All children participate in a structured programme using the objectives as set out in the National curriculum. These objectives are progressive across the key stages and develop all aspects of the English language. Narrative and non-narrative writing is taught in a dynamic and stimulating way and the majority of the units are linked to high quality children's literature and real-life experiences.
Foundation Stage and KS1 pupils are taught to read through a systematic, synthetic phonics programme (Read Write Inc) which is delivered daily
It is our aim at Barton Moss to encourage all our children to become confident and enthusiastic readers; we actively promote a love of reading. We encourage our children to read and to enjoy looking at a variety of fiction and non-fiction books. Book bag books and library books are taken home to share with parents which supports the children's reading progress and love of books. Children in KS2 have daily dedicated reading time for 30 minutes and their comprehension skills are developed through VIPERS (see www.literacyshed.com for more information) They receive regular reading assignments for homework, through focused questions, which are targeted to develop their comprehension skills of inference, retrieval and vocabulary. An appreciation of literature is achieved by ensuring that children are introduced to a wide range of texts.
National School Book Week is celebrated annually in March, where both teachers and children are encouraged to share their favourite books, we also celebrate National Storytelling week and Shakespeare Week which are all used to promote the love of books. Regular Book Fairs are also organised in school.
Nursery – Phase 1 and RWI
- Phase One concentrates on developing children's speaking and listening skills and lays the foundations for the phonic work in the next stage. The emphasis during Phase 1 is to get children attuned to the sounds around them and ready to begin developing oral blending and segmenting skills.
- Phase One is divided into seven aspects. Each aspect contains three strands: Tuning in to sounds (auditory discrimination), Listening and remembering sounds (auditory memory and sequencing) and Talking about sounds (developing vocabulary and language comprehension).
- We start teaching the letter sounds when the children are able to concentrate for more than 10 mins on the carpet.
- We teach the first 10 letter sounds, 1 per day, and keep teaching the same 10 letter sounds until they are secure before moving onto the next 10
Reception - RWI
- Phonics is taught from day 1
- Children are assessed every half term weeks – any gaps are addressed in mini interventions
- Digraphs are introduced ay ee igh ow oo oo ar or air ir ou oy
- Children take home a phonic reading book that matches the phonics they are being taught and are changed twice a week.
- Children get to practise their phonics in the continuous provision and are set regular challenges to apply their phonics
Year 1/2 – RWI and Spelling Shed
- RWI is continued in Year 1 and 2, teaching 1 sound per day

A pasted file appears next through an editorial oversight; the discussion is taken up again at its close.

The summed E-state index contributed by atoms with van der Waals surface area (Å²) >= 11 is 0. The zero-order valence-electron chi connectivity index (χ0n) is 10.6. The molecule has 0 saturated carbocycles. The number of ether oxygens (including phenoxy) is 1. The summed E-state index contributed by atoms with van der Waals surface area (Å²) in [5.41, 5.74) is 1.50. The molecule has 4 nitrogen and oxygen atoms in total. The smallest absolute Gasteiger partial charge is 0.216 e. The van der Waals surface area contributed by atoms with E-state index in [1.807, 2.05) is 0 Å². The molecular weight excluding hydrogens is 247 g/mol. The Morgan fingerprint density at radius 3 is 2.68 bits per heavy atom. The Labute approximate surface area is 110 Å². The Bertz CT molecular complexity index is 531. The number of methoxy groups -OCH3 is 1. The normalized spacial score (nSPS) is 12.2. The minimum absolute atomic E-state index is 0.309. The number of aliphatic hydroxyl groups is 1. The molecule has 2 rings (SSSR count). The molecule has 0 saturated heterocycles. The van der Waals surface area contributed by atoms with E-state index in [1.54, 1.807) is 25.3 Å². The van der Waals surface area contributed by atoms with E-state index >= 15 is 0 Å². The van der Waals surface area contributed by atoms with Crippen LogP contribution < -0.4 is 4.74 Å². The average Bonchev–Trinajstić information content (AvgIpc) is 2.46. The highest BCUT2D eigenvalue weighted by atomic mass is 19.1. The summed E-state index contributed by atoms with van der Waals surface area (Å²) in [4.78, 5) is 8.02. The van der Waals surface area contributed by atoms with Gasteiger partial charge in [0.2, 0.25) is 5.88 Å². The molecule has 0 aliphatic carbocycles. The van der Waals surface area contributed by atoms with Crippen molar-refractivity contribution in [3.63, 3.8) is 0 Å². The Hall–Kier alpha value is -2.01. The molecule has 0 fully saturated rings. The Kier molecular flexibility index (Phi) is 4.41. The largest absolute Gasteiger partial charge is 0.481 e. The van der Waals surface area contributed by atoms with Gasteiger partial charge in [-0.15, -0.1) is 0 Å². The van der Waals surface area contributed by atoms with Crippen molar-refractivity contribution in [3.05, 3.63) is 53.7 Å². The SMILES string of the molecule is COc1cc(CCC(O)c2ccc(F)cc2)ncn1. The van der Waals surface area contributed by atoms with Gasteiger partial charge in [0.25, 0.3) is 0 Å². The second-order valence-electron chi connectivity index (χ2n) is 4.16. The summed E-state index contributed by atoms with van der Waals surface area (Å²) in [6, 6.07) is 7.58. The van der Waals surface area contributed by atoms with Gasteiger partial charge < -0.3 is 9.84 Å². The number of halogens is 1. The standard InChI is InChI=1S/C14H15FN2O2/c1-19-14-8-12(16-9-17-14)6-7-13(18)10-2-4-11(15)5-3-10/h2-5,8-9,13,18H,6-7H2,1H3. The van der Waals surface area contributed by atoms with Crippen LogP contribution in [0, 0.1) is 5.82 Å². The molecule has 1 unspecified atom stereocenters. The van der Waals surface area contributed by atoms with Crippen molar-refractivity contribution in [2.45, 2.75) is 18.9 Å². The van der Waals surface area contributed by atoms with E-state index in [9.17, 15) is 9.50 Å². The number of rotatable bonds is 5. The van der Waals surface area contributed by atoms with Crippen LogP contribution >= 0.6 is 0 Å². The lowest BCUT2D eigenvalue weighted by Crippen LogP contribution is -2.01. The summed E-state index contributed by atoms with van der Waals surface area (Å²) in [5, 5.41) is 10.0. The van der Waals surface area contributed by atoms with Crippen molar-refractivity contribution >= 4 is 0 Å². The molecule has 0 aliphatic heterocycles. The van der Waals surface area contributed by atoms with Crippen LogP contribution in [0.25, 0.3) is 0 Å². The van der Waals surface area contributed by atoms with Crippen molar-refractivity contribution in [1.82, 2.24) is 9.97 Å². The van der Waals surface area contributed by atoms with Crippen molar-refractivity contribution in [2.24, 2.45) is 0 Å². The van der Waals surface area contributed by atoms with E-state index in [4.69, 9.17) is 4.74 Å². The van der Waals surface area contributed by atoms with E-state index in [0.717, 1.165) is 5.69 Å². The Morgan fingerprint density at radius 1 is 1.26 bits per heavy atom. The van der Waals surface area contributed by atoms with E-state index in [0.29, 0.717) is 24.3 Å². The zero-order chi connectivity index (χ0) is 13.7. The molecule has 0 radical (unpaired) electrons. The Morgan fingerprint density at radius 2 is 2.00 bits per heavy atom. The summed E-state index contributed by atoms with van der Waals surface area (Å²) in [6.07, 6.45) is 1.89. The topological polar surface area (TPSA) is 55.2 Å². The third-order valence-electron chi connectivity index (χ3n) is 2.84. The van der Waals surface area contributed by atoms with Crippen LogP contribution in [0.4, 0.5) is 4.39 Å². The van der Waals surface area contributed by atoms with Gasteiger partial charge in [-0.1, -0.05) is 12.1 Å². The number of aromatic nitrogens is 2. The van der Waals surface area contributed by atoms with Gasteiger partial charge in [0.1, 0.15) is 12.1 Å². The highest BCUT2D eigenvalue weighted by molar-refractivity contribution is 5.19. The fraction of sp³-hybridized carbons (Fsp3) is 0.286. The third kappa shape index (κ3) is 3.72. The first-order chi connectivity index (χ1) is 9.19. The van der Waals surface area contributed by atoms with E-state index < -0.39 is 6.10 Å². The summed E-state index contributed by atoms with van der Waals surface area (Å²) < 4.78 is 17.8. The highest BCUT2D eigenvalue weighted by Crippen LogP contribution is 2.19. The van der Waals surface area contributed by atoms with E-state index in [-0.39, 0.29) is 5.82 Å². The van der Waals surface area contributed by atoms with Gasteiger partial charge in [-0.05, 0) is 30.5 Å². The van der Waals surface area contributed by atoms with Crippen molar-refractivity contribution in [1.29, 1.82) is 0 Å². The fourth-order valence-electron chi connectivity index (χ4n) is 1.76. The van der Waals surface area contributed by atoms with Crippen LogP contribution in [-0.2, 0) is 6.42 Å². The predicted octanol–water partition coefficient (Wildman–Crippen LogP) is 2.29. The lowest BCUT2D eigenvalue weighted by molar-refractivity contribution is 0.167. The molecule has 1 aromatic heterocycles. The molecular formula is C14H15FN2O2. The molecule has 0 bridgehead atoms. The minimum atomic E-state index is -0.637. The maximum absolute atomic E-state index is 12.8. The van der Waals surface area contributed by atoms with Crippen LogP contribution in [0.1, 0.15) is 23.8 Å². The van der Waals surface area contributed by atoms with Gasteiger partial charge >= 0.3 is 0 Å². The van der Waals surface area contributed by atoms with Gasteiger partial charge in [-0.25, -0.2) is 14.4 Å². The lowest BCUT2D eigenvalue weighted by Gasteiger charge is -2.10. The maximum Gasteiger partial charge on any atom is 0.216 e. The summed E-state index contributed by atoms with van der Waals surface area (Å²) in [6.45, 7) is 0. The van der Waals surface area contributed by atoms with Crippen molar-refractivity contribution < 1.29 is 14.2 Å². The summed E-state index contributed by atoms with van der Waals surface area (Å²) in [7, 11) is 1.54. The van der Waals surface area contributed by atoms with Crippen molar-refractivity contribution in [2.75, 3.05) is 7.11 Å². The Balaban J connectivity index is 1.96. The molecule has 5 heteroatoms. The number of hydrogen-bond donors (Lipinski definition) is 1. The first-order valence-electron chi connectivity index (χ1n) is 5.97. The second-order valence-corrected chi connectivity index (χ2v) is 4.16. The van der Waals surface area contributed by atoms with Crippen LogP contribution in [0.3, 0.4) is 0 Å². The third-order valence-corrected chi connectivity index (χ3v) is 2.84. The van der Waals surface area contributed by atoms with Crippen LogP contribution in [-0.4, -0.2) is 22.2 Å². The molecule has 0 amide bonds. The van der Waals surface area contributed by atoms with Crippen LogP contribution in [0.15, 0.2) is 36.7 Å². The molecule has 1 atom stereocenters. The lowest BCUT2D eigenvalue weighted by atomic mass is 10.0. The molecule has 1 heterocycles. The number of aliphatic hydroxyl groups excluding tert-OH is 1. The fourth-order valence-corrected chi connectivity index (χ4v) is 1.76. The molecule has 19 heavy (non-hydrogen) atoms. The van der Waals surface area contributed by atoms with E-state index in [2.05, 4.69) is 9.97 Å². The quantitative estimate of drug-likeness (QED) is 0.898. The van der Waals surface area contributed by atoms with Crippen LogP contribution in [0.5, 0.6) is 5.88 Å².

- Children are assessed every half term and are streamed according to abilities
- Gaps are addressed in interventions
- Children take home, phonic books that match the sounds that they are currently focused on
- Phonic challenges are set in the enhanced provision
- In Year 2 spelling patterns are taught
Speaking and Listening
Speaking and Listening skills are equally important and many opportunities are made for children to express themselves effectively and to listen appropriately. We create numerous opportunities for discussion work in a variety of group situations and give opportunities of expression through drama and presentational speaking.
Drama provides an ideal opportunity for children to engage in role-play and to learn about empathy. In EYFS, role-play and drama, help children to develop their vocabulary, confidence, expression and story telling techniques. The children enjoy a wide variety of dramatic activities through the curriculum and school productions.
At Barton Moss, developing the pupils' writing skills is a key focus in all English lessons. Children are required to write for a purpose across a wide variety of genres, which encompass the full range of writing skills from narrative to non-narrative and formal to informal.
Writing is always linked to a quality text. Grammar and punctuation objectives are taught through the writing process, although some units are taught separately. Units of work are carefully planned: to immerse the children in the quality text, to teach them how to analyse, plan and then to write. The relevant composition, grammar and punctuation objectives (set out in the National Curriculum) are incorporated within the unit of work. Evidence of children using and applying these skills are assessed over several pieces of writing. Children are given time to edit and improve their work. This is an important part of children learning to proof read and correct their writing.
Through our drafting, marking, editing and improving cycle for writing, we are continuously assessing the childen's work. Twice a term the children's work is assessed against the year group's essential writing criteria. These objectives are taken from the National Curriculum for writing and broken down for each year group. In assessing the writing, the teacher finds evidence of objectives being used independently. Over several pieces of writing, this enables the class teacher to identify gaps and objectives that need to be further addressed. We continuously assess the children, using Target Tracker, which helps the class teacher to plan effective lessons that address the learning needs of the children.